Powers and abilities
Through interfacing with the Brother Eye satellite, via an invisible beam to his receiver belt, Buddy Blank is transformed into OMAC and imbued with an array of superhuman abilities based on density control. An increase in density causes superhuman strength and enhanced durability, and a decrease in density allows flight and super-speed. Brother Eye could provide other abilities as well, such as self-repair functions and energy generation.
The character and the Brother Eye satellite were reimagined for the Infinite Crisis storyline. OMACs are portrayed as cyborgs, humans whose bodies have been corrupted by a nano-virus. The characters retain OMAC's mohawk and Brother Eye symbol on their chests. The characters are featured in The OMAC Project limited series which precedes Infinite Crisis, and a subsequent OMAC limited series. The acronym has multiple meanings through the series: "Observational Meta-human Activity Construct", "One-Man Army Corps", and "Omni Mind And Community".
- In the Superman storyline "For Tomorrow" (2004â2005), two super-soldiers called Equus were featured, each representing a generation of cybernetically enhanced warriors named "One-Man Army Corps" under Mr. Elias Orr. They bore no physical resemblance to any other version of the OMAC.
- The Tangent Comics comic The Joker's Wild (1998) parodied OMAC with a beta-version automated policeman called "Omegatech Mechanoid Armored Cop".
- DC would later make a nod to OMAC during the DC One Million event in 1998. In Superboy #1,000,000, one of the future Superboys is known as Superboy OMAC, or "One Millionth Actual Clone", and the title of the story was "One Million And Counting", repeating the acronym. He appeared in the Superboy and Young Justice specials, as well as the DC One Million mini-series. His appearance is based on OMAC, and he gains increased power from Brother Eye.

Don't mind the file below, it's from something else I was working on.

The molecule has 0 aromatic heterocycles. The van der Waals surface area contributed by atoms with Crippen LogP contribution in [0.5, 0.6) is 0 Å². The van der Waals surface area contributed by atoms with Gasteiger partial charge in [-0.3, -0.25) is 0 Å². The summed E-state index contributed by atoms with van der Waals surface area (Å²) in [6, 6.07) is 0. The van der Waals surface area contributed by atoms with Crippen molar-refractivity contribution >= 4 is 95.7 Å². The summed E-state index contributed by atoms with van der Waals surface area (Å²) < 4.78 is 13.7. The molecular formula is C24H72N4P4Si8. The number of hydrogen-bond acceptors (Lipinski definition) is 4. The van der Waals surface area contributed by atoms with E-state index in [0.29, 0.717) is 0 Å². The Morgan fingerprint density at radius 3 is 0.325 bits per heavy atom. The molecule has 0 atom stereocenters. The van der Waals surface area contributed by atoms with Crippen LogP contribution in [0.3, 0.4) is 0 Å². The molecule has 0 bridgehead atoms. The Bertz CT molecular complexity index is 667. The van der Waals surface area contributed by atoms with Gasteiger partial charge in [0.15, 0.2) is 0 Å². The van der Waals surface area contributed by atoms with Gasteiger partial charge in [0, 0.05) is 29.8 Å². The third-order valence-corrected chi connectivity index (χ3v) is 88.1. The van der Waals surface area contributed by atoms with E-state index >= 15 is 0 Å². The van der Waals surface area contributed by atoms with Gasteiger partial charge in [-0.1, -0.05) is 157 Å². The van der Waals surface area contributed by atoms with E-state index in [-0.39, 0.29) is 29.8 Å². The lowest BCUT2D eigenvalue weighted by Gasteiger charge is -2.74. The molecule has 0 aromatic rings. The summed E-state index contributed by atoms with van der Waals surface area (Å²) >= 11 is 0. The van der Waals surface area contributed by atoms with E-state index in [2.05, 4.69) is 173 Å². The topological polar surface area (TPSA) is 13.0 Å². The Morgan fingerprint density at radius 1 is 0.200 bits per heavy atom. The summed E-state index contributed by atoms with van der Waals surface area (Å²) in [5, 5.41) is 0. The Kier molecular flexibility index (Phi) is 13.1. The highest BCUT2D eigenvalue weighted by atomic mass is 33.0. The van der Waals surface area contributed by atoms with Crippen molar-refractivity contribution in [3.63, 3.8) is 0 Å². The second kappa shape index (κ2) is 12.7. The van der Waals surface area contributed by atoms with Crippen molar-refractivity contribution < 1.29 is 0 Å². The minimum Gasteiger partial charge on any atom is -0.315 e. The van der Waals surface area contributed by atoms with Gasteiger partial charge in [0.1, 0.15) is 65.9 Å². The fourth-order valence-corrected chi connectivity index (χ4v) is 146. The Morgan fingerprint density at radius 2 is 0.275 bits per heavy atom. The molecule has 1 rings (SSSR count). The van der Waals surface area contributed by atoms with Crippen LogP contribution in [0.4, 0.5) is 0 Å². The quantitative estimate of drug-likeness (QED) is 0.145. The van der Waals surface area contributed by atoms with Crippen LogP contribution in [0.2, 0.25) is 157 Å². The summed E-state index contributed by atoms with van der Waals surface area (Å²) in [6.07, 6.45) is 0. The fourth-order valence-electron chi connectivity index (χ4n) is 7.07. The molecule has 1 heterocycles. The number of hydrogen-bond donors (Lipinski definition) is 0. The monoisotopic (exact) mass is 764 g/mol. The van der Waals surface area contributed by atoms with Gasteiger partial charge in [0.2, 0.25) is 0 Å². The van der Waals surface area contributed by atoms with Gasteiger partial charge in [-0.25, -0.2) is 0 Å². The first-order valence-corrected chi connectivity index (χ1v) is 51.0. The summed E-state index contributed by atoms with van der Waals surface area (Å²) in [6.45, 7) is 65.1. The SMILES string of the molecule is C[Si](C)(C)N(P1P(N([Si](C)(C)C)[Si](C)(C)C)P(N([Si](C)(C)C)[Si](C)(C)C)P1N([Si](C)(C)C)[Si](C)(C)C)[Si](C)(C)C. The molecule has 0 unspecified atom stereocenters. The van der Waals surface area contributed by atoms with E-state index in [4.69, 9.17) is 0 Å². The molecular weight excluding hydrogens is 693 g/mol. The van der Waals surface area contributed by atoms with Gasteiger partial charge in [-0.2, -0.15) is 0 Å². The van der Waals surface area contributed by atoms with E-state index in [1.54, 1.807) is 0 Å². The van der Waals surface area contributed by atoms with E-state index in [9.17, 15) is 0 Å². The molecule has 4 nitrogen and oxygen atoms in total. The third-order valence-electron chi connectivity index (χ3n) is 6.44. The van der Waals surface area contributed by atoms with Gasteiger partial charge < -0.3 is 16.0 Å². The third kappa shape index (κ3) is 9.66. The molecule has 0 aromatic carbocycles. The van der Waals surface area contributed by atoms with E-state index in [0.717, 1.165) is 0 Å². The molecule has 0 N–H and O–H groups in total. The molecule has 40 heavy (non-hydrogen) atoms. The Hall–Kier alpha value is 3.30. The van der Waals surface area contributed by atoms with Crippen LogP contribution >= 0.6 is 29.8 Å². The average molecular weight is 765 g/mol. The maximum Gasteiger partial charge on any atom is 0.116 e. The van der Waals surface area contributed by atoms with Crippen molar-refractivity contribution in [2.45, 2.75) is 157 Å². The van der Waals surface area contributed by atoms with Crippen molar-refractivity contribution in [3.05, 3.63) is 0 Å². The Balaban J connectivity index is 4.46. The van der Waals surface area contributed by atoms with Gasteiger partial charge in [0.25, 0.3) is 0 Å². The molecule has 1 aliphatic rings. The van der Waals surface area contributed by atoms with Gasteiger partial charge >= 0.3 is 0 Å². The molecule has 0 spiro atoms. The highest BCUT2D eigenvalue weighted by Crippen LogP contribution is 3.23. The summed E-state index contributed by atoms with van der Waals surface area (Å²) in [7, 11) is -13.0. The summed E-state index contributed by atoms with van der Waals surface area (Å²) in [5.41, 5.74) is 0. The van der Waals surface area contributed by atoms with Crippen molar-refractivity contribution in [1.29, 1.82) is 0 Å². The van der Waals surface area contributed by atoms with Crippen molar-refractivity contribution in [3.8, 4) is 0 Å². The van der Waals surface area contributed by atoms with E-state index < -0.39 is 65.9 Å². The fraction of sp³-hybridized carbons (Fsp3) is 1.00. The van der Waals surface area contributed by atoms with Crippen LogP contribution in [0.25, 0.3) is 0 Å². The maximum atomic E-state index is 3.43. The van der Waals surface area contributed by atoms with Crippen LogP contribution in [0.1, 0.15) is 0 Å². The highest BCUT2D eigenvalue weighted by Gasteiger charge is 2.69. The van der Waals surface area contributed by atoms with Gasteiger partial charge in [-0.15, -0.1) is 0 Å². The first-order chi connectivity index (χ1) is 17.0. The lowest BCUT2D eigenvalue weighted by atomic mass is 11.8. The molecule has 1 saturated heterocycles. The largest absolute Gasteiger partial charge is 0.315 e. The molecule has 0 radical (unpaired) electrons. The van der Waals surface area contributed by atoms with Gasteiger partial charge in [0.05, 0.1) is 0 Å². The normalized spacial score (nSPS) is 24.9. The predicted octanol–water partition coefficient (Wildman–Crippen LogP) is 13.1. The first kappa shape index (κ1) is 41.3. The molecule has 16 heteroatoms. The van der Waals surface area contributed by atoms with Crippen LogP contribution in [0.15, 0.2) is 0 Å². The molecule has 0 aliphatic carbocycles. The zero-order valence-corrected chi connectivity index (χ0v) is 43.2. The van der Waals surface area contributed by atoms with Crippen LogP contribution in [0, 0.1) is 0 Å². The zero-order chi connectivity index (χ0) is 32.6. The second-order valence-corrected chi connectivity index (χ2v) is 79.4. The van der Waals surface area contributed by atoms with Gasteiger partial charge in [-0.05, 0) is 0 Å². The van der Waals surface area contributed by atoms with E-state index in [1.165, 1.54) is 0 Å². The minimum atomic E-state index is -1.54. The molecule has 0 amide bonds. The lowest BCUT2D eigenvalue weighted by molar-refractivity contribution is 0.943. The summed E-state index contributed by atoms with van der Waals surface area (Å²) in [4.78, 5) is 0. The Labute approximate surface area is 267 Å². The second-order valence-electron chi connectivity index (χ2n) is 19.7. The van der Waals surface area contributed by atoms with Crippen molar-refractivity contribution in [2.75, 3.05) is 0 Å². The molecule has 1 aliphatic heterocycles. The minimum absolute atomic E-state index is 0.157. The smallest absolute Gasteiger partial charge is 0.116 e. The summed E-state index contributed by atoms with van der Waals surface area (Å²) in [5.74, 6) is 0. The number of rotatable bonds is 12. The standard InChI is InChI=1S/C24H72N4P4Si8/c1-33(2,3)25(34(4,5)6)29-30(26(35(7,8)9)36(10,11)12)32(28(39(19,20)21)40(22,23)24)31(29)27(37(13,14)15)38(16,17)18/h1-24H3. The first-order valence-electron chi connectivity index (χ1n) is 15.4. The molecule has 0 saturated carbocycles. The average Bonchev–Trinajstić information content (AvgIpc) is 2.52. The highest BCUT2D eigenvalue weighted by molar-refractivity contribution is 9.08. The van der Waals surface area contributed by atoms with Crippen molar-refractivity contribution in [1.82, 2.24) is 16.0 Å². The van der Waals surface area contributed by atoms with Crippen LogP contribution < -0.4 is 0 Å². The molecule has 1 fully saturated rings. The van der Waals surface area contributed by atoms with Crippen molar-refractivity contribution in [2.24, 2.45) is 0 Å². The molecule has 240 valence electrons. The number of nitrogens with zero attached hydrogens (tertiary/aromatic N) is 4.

- In Kingdom Come, Alex Ross created a female version of OMAC named OWAC (One-Woman Army Corps).
- The DC One Million 80 Page Giant introduced a female Luthor with OMAC elements who called herself the One Woman Adversary Chamber.
- OMAC made a brief appearance in Elseworlds' JLA: Another Nail when all time periods meld together.
- Some basic OMAC units resembling the first OMAC were featured in Final Crisis.
- In the Multiversity series, the cyborg Ben Boxer (a character from the Kamandi series) is an OMAC, calling himself bioMAC.
In other media
The original OMAC, Buddy Blank appears in the Batman: The Brave and the Bold episode "When OMAC Attacks" voiced by Jeff Bennett. OMAC battles Shrapnel in a long and destructive battle arranged by Equinox. In this episode, Buddy did not know he was OMAC until Batman tells him his purpose. While OMAC handles Shrapnel, Batman interrogates and fights Equinox. Shrapnel is eventually brought to justice by OMAC and the previously clumsy Buddy Blank buys time for Batman to stop a nuclear meltdown by distracting Equinox after reverting from his OMAC form. In "The Power of Shazam", OMAC is among the heroes that is taken over by the Starros.
Batman's ending in Mortal Kombat vs. DC Universe involves him creating OMAC (Outerworld Monitor and Auto Containment) robot versions of Batman to maintain the balance between Earthrealm and the DC Universe. It is designed to monitor and trap invaders from different universes.